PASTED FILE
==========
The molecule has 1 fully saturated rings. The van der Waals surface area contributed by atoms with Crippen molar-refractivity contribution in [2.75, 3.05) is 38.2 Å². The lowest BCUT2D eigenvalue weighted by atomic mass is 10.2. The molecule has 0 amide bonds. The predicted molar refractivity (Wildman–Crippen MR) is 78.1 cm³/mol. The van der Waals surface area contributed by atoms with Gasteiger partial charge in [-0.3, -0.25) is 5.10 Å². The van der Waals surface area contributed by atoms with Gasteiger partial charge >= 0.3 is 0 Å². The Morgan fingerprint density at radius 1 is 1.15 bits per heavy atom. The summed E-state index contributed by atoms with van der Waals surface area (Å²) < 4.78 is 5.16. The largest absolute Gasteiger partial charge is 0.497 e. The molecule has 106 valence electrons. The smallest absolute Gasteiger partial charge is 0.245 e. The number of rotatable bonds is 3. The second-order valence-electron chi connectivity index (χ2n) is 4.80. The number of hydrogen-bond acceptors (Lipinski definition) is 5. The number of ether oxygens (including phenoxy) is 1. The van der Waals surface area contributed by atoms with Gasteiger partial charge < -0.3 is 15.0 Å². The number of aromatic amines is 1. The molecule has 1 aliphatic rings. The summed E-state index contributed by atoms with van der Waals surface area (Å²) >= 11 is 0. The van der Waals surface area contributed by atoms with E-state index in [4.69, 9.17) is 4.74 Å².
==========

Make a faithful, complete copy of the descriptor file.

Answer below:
The molecule has 1 fully saturated rings. The van der Waals surface area contributed by atoms with Crippen molar-refractivity contribution in [2.75, 3.05) is 38.2 Å². The lowest BCUT2D eigenvalue weighted by atomic mass is 10.2. The molecule has 0 amide bonds. The predicted molar refractivity (Wildman–Crippen MR) is 78.1 cm³/mol. The van der Waals surface area contributed by atoms with Gasteiger partial charge in [-0.3, -0.25) is 5.10 Å². The van der Waals surface area contributed by atoms with Gasteiger partial charge >= 0.3 is 0 Å². The Morgan fingerprint density at radius 1 is 1.15 bits per heavy atom. The summed E-state index contributed by atoms with van der Waals surface area (Å²) < 4.78 is 5.16. The largest absolute Gasteiger partial charge is 0.497 e. The molecule has 106 valence electrons. The smallest absolute Gasteiger partial charge is 0.245 e. The number of rotatable bonds is 3. The second-order valence-electron chi connectivity index (χ2n) is 4.80. The number of hydrogen-bond acceptors (Lipinski definition) is 5. The number of ether oxygens (including phenoxy) is 1. The van der Waals surface area contributed by atoms with Gasteiger partial charge < -0.3 is 15.0 Å². The number of aromatic amines is 1. The molecule has 1 aliphatic rings. The summed E-state index contributed by atoms with van der Waals surface area (Å²) >= 11 is 0. The van der Waals surface area contributed by atoms with E-state index in [4.69, 9.17) is 4.74 Å².